I’ve long been a fan of Ewen Spencer’s work — he’s responsible for documenting plenty of subcultures that few others sought to shoot, possibly because they felt they had little worth. Guess what? Now everybody’s nostalgic for Moschino and Classics right now and Mr. Spencer is sitting on a goldmine. If you read about late 1990s and early 2000s British club culture in The Face, you probably bore witness to what he captured and he’s still out there trying to find the enclaves and little scenes around Europe because, while he doesn’t necessarily like the music, he’s drawn to the energy.
From the overpriced champagne dance days to the scowls, spliffs and clashes to kinds far, far away blasting Flo Rida from crappy phone speakers, you don’t need any audio to visualize the soundtrack to the pictures he’s gathered over the years. As part of some recent self-funded jaunts, Ewen visited Naples and documented a group of teens out there. There’s plenty of alpha activity and apparel that’s of a distinctly Euro look, but there’s some familiarity in there too, but there’s no Camorra recruits holding up knives for the camera — it’s all posing and trying hard to look like you don’t give a shit (being a teenager, basically), with some candid moments in there too.
Ewen asked me to contribute a few paragraphs to the publication that contains the fruits of his Naples trip — Guapa-mente Issue 01. This is just the start of a series of explorations of European youth style and behavior — the parallels and the curious contrasts. With this being a snapshot of mid-summer 2013, if you want to look back a little further (and get a prequel to Open Mic), Ewen’s also finished putting together a book of UK garage imagery which has changed its name from Brandy & Coke to simply UKG, which ran parallel to the sweater, less clobber fixated late 1990s happy hardcore nights that Ewen also visited, resulting in the imagery that accompanies this excellent VICE piece. UKG is going to be an essential acquisition for anyone in the UK who heard those basslines from tackily decorated motors pre and post millennium or made the pilgrimage to the Empire or Colosseum.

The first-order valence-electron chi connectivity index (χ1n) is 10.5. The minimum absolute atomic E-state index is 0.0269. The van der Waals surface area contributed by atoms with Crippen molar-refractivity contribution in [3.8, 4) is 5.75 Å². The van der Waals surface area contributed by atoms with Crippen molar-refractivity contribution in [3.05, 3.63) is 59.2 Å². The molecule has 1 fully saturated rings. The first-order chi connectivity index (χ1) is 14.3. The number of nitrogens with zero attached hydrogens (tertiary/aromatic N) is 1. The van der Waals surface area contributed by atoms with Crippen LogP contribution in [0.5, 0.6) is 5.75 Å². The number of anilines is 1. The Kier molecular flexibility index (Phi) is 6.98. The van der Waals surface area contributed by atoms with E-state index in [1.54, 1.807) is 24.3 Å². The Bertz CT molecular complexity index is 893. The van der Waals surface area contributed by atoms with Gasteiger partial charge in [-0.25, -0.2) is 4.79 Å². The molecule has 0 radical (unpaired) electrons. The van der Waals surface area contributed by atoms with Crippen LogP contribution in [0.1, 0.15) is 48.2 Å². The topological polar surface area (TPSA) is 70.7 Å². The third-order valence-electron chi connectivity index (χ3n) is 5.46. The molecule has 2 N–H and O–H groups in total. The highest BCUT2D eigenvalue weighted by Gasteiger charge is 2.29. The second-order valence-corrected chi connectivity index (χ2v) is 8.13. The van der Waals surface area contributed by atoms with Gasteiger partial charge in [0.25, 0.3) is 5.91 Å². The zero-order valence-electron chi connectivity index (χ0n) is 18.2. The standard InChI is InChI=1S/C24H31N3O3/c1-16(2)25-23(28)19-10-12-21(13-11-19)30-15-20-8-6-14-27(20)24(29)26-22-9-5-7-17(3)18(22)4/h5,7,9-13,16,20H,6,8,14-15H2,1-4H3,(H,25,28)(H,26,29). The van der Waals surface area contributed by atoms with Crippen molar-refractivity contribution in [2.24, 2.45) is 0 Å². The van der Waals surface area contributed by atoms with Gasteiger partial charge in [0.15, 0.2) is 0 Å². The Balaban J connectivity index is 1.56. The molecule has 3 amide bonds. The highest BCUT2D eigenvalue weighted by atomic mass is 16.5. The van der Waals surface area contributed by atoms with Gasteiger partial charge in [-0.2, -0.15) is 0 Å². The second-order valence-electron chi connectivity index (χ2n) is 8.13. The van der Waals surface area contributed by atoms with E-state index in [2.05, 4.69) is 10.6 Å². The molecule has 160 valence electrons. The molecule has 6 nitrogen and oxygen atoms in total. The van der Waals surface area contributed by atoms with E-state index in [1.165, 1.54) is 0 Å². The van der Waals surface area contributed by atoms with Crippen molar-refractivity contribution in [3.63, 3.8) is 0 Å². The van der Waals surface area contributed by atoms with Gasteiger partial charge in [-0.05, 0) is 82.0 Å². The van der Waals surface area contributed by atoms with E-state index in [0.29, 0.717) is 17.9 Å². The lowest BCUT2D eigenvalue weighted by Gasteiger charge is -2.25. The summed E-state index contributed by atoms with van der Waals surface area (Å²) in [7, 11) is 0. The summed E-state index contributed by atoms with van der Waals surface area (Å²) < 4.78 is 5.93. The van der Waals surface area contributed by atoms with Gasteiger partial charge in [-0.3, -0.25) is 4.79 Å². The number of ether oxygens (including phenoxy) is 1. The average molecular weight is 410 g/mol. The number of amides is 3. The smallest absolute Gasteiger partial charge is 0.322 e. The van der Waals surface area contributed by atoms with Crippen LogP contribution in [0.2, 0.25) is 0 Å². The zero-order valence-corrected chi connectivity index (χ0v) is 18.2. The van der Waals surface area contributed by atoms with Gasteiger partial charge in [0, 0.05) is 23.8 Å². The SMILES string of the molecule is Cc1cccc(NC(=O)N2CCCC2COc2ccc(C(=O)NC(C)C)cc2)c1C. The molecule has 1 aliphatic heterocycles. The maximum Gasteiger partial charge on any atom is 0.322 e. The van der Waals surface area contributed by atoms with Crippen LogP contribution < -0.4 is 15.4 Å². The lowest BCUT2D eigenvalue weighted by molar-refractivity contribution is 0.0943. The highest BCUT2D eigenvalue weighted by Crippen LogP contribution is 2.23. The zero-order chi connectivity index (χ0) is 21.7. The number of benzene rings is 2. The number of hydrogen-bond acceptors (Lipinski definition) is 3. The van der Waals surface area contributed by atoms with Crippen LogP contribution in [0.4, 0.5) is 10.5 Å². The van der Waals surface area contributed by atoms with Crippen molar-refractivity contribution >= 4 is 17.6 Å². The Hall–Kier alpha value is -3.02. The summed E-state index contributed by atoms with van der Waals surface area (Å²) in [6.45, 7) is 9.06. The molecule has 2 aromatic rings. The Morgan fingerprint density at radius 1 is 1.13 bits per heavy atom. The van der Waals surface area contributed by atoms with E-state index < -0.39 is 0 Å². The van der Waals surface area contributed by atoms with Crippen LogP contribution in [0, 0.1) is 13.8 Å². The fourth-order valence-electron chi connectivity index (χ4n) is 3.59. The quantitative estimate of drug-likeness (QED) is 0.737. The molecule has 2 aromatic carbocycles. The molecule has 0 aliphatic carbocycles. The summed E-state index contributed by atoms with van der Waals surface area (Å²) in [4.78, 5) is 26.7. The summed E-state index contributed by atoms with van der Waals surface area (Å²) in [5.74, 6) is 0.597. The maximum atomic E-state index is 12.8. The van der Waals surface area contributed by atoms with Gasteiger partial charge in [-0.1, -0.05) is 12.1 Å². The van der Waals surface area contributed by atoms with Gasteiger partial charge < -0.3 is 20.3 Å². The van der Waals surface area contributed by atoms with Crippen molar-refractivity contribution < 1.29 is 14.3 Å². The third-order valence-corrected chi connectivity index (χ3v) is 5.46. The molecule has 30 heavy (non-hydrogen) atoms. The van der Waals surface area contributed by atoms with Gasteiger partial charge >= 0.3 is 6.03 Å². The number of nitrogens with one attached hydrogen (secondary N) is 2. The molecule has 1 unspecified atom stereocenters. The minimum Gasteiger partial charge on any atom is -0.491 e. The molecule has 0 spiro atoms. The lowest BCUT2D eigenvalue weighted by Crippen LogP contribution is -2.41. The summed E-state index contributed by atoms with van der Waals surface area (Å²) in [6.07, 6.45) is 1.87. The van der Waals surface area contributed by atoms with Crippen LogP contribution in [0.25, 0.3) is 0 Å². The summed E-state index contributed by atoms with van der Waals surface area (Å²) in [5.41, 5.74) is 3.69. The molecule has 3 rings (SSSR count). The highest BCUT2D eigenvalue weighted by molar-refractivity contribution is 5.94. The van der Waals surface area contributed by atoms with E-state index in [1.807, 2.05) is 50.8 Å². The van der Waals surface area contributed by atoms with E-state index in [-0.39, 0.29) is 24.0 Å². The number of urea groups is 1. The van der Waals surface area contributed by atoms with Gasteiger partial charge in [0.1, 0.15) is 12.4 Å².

With people getting nostalgic for old raving and the boom in bomber jacket popularity, is someone going to retro Dreamscape and Roast merchandise like the MA-1s? Will eight-packs of cassettes be dropping for record store day?
While we’re talking apparel and dance graphics, I don’t think Anarchic Adjustment gets it dues as a seminal British skate brand (even though its popularity seemed to stem from a move to America). A lot of the designs might look naive now, but manga, subverted taglines (Just Do It re appropriated for pill popping) and Miles Davis’ face on tee all had me fiending for the (former RAD art director) Nick Philip and Alisdair Mackenzie’s vision as a youngster (I think Alisdair and Nick split up as business partners early on, leaving Nick to run the brand). A cult brand in Tokyo (an example of Hiroshi Fujiwara’s clout, with MIT Media Lab director Joi Ito pushing it too), Anarchic Adjustment is the tie that binds Hiroshi, Spike Jonze and Wired magazine in its earliest incarnation. There’s something in their whole “digital workwear” vision, even if time hasn’t been kind to the graphics. These guys were collaborating with some big names long before the rest were. This 1991 showreel is on YouTube looking 22 years old, but bringing back some memories of RAD ads and aspiration for cotton goods.